Tuesday, February 23, 2021

The Mona Lisa of Thumbnail Sketches


I recently posted this page with Milt Kahl's exploratory sketches for Medusa's eye lash removals. But in low resolution. Here it is again, the complete page, in hi-res. Thanks to blog reader Ken who provided me with this scan.

It is so interesting to study the various staging options Milt explored for this sequence. For example Scene 303 shows a couple of different ways how the first ehe lash removal could be staged. 

In this image Medusa uses her right hand to pull the eyelash. Unfortunately you would have that vertical arm in the foreground distracting from the subtle eye action in the mirror.

So Milt thought, the heck with that, I'll have Medusa use her left hand instead, as she pulls the other eye lash. The staging becomes much more focused. Clear and uncluttered.

Same idea, slightly different angle for the head. 

The final version as it appears in the film. This is Medusa's image in the mirror. Her rear shoulder and head in the foreground are not included in this scan. 

For the second eye lash -a few scenes later- Milt decided to use her mirror image only. Medusa pulls this lash -with her right hand- in a more sideways direction.

To me this is the most fascinating and groundbreaking sequence that was animated at Disney during the 1970s. Watch the pencil test here:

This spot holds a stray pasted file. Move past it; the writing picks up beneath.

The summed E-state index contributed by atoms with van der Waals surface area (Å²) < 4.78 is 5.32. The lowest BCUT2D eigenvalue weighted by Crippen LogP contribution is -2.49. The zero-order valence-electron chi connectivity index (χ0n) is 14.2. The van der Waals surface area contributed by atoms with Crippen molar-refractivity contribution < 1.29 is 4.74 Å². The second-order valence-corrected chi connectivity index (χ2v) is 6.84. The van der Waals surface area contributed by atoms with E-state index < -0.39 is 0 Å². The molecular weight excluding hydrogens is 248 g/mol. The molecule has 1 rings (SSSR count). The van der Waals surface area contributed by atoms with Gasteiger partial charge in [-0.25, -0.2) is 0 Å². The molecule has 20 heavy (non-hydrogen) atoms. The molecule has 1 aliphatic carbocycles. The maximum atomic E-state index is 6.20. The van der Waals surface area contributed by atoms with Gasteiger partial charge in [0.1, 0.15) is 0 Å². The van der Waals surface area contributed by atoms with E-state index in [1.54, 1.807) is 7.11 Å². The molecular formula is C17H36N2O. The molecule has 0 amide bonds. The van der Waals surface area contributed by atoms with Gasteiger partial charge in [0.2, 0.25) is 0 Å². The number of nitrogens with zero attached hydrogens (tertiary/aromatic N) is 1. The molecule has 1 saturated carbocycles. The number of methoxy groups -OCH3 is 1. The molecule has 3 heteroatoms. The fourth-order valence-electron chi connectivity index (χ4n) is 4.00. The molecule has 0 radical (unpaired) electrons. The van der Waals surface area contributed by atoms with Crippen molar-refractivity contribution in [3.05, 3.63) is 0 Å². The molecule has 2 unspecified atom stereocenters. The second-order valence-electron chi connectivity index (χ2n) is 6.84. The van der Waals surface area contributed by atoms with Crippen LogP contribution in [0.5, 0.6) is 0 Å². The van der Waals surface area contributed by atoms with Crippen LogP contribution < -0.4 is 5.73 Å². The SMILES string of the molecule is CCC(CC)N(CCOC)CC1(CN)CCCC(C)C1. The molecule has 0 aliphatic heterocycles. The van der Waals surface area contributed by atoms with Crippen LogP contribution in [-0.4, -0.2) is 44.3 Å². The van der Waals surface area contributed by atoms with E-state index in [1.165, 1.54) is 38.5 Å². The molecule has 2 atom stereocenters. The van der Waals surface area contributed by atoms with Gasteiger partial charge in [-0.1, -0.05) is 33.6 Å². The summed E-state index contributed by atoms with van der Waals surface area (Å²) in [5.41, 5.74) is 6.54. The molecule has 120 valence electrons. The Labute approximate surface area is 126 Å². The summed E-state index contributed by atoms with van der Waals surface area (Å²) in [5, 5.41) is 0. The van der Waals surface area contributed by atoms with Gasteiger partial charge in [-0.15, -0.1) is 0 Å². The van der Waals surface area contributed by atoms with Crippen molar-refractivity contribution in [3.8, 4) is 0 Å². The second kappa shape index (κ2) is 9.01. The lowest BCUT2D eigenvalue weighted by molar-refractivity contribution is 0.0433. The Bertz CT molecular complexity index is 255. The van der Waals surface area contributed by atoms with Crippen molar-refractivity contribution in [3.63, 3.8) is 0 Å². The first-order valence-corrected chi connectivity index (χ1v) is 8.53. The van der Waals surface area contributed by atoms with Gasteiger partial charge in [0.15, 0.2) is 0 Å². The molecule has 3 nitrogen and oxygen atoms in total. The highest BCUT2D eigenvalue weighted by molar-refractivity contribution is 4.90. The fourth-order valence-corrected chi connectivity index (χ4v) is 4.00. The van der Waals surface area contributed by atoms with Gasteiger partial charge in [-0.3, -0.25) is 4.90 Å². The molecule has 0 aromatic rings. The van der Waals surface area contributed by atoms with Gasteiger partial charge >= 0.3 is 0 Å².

Monday, February 22, 2021

Mary Blair's Legacy


Much has been said and written about Mary Blair in recent years. There have been a variety of new books about her art, some are Disney storytelling editions featuring her masterful color art from films like Cinderella and Peter Pan. John Canemaker wrote a beautiful book titled The Art and Flair of Mary Blair, in which he analyses Mary's artistic growth from a talented, if somewhat conventional watercolorist to a powerhouse modernist. 

There have also been major exhibitions, one at the Museum of Contemporary Art in Tokyo (2009) and another one in San Francisco at the Walt Disney Family Museum (2014). Both exhibits offered terrific catalogues. 

When I started at Disney in 1980 hardly anybody joining the studio talked or even knew about Mary Blair. It wasn't until I got to know Marc and Alice Davis that I started to develop a deep admiration for her work. Both Marc and Alice knew Mary very well, and they had stayed in touch with her until her passing. Finding out about her triumphs and struggles from their first account recollections was thrilling. Marc thought that her sense of color was as good if not better than Henri Matisse.

In order to celebrate what would have been Mary's 100th birthday, Google honored her with a Doodle on Oktober 21, 2011.

Thursday, February 18, 2021

Grandpa Milt

In the 2013 Ted Thomas documentary Growing Up with nine Old Men he pays a visit to Milt Kahl's daughter Sybil. They both meet up in front of Milt's condo in Marin County, just north of San Francisco. Sybil opens a storage locker and not only finds signed art prints by Chagall and others, but also these sketches that Milt drew for his grandson's Nick's birthday. How about that!

Tuesday, February 16, 2021

Ollie's Backyard Train


Some cool pics with Ollie Johnston running his backyard railroad for his and the Thomas kids from next door. Approximately late 1940s. 
Ollie never outgrew his fascination for model trains. Even late in life he enjoyed having people over for a ride around his property. From Ted Thomas' documentary Growing Up with Nine Old Men.

Here is a previous post on Ollie's backyard train:


Friday, February 12, 2021

Quality Control